History of Mackinac County
The ancient history of St. Ignace and Mackinac County will show that this was the original center of the Indian population in upper Michigan, that is, the place where the Indians congregated in large numbers. Also, it will show that this was the first French settlement which was continued – the first in Michigan and the Northwest; the original French fort was set up here; and, this was the center of the vast fur trading industry 150 years before it was concentrated in Mackinac Island (also in Mackinac County four miles from St. Ignace).
Nearly three hundred years ago, St. Ignace was the center of the fur trade which was the chief support of France’s American empire. Here trod the early fur traders, Gorseillers and Raddison; here voyaged Nicolet in his search for the way to China (1634); the footsteps of Pere Marquette and Joliet were etched in the sands of time and history on these shores. Here Cadillac founded ancient Fort DeBaude which was occupied by the French Military years before the soldiers moved to Mackinac City, Mackinac Island, and Detroit. Native Indians in this early settlement numbered fully 2,000. Descendants are numerous in this territory today. At one time the County of Mackinac or Michilimackinac as it was then called, extended from Detroit to Minneapolis, Minnesota.
Pere Marquette, “The Angel of the Ottawa Missions,” founded his chapel at St. Ignace in 1671, exactly on the spot beneath where he lies buried today. He left here to explore the Mississippi in 1673, dying near Ludington in 1675. Indians exhumed their White Father and returned him to St. Ignace where he was buried in 1677. His grave was discovered here in 1877 by the late Patrick Murray. The citizens of St. Ignace marked the spot with a modest monument which stands in Marquette’s Park today.
Statistics from 1838
The County contained 17,117,760 acres of the states total 38,732,800
According to the first Michigan Manual, by John T. Bois in 1838, the County contained 17,117,760 acres of the states total 38,732,800. In square miles, 27,688 of 57,022 as they figured. It contained most of the State north of Saginaw Bay, except Chippewa County which also was very large, 7,200 square miles, along the south shore of Lake Superior. The two comprised much more than half of the State in area.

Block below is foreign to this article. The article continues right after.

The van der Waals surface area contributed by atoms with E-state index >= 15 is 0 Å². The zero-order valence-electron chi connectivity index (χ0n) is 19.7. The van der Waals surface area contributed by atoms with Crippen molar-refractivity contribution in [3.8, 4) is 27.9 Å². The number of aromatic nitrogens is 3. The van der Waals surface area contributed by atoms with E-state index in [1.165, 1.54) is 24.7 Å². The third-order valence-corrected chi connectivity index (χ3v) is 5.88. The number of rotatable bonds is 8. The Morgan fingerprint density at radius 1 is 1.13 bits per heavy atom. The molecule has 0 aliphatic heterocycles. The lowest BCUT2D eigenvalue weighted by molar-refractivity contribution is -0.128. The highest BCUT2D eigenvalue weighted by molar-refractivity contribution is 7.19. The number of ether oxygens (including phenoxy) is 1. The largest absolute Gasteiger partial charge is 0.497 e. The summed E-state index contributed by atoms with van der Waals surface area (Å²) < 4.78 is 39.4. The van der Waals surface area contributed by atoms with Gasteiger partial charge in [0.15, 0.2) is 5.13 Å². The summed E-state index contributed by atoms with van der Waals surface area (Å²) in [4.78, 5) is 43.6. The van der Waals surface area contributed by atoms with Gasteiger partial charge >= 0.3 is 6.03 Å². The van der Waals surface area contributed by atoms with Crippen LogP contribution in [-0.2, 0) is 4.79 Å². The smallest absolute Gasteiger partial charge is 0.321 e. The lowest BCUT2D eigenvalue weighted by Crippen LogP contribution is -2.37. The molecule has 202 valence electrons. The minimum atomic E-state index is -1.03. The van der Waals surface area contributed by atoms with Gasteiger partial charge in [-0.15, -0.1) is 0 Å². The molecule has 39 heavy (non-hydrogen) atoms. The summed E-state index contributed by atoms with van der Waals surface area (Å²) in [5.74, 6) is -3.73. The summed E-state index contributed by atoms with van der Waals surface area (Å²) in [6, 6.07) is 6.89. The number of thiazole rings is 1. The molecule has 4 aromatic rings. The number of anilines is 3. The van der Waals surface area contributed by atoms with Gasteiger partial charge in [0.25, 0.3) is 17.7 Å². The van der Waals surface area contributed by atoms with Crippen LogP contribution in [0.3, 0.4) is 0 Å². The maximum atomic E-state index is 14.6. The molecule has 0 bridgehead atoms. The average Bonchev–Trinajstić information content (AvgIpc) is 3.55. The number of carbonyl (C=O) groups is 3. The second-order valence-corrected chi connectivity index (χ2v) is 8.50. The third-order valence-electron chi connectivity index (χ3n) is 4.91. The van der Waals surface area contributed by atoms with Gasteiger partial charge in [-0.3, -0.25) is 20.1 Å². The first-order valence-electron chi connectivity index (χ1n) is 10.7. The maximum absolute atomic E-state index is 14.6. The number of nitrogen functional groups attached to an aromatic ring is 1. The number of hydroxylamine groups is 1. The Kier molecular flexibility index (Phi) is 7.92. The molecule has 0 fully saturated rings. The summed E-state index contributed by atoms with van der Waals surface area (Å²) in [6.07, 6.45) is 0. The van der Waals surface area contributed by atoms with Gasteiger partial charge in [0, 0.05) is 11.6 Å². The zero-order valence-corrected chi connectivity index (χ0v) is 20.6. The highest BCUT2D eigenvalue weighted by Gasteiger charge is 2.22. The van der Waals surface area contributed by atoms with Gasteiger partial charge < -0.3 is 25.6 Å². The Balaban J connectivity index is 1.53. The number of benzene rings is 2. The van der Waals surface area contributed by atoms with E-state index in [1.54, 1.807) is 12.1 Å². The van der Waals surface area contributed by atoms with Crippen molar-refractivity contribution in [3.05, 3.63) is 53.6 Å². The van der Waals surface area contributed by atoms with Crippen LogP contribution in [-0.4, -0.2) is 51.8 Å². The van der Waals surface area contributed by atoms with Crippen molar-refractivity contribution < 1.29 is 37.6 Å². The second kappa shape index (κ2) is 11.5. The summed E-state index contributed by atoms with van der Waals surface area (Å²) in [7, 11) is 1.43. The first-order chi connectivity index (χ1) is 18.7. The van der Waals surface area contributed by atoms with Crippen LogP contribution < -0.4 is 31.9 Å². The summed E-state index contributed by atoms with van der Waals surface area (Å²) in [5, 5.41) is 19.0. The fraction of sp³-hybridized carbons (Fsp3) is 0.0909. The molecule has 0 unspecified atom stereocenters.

Famous Murder Case
The Mackinac County Courthouse in 1859 was the trial site of the famous murder case of People vs. Pond reported in the 8th Vo. of Michigan Supreme Court reports, page 150 and following. It has become a precedent throughout the English Common Law world on the right of a dweller in his home to repel an assailant, by killing if necessary against an assault on an outbuilding in this case a net house. There were threats made by the assailant which a jury might find would cause the defendant to feel his life was endangered. This the trial judge did not advise the jury. Pond was convicted but the Supreme Court on appeal sent it back for retrial. Pond died before the retrial. It has become a leading case on the subject.
Historical Sites in Mackinac County
- Grave of Father Marquette, who established the Jesuit Mission here in 1671
- A copy of the original painting of St. Ignatius Loyola renouncing the world. Hangs in entry of St. Ignatius church. It is believed that Bishop Baraga brought this painting here.
- Castle Rock, Ancient Lookout of Indian Chief Pontiac; site for signal fires of Algonquin Indians
- Museum in reproduction of ancient Indian fort of Algonquin Indian nation.
- Rabbits Back, natural wonder of great height. Home of Chippewa Indians and site of white man’s fishing village two centuries ago.
- Graham’s Point. Site of Indian battle and massacre. Named after John Graham who came in 1818.
- St. Anthon’ys Rock, natural stone formation in heart of city.
- Biddle House 1882 – Market Street, Mackinac